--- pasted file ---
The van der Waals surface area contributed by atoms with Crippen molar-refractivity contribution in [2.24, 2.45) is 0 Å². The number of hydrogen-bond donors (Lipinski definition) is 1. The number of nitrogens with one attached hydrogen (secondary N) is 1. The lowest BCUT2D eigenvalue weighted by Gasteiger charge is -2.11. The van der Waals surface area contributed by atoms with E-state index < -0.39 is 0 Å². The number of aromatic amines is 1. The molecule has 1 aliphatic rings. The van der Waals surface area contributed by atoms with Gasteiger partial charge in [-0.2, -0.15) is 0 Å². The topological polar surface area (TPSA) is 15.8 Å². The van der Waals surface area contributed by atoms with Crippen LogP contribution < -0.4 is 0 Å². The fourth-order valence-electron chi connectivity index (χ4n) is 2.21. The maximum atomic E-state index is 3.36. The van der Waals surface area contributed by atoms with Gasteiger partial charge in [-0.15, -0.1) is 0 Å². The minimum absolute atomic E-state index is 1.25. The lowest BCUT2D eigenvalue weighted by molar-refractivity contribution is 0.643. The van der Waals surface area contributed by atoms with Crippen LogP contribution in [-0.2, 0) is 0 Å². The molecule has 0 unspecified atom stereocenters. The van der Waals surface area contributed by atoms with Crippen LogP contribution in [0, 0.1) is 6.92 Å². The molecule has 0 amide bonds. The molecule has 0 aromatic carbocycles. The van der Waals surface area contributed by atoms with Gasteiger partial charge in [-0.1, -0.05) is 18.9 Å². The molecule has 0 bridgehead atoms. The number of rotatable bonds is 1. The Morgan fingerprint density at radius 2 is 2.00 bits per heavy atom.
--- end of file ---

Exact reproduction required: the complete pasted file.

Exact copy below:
The van der Waals surface area contributed by atoms with Crippen molar-refractivity contribution in [2.24, 2.45) is 0 Å². The number of hydrogen-bond donors (Lipinski definition) is 1. The number of nitrogens with one attached hydrogen (secondary N) is 1. The lowest BCUT2D eigenvalue weighted by Gasteiger charge is -2.11. The van der Waals surface area contributed by atoms with E-state index < -0.39 is 0 Å². The number of aromatic amines is 1. The molecule has 1 aliphatic rings. The van der Waals surface area contributed by atoms with Gasteiger partial charge in [-0.2, -0.15) is 0 Å². The topological polar surface area (TPSA) is 15.8 Å². The van der Waals surface area contributed by atoms with Crippen LogP contribution < -0.4 is 0 Å². The fourth-order valence-electron chi connectivity index (χ4n) is 2.21. The maximum atomic E-state index is 3.36. The van der Waals surface area contributed by atoms with Gasteiger partial charge in [-0.15, -0.1) is 0 Å². The minimum absolute atomic E-state index is 1.25. The lowest BCUT2D eigenvalue weighted by molar-refractivity contribution is 0.643. The van der Waals surface area contributed by atoms with Crippen LogP contribution in [-0.2, 0) is 0 Å². The molecule has 0 unspecified atom stereocenters. The van der Waals surface area contributed by atoms with Crippen LogP contribution in [0, 0.1) is 6.92 Å². The molecule has 0 amide bonds. The molecule has 0 aromatic carbocycles. The van der Waals surface area contributed by atoms with Gasteiger partial charge in [-0.1, -0.05) is 18.9 Å². The molecule has 0 bridgehead atoms. The number of rotatable bonds is 1. The Morgan fingerprint density at radius 2 is 2.00 bits per heavy atom.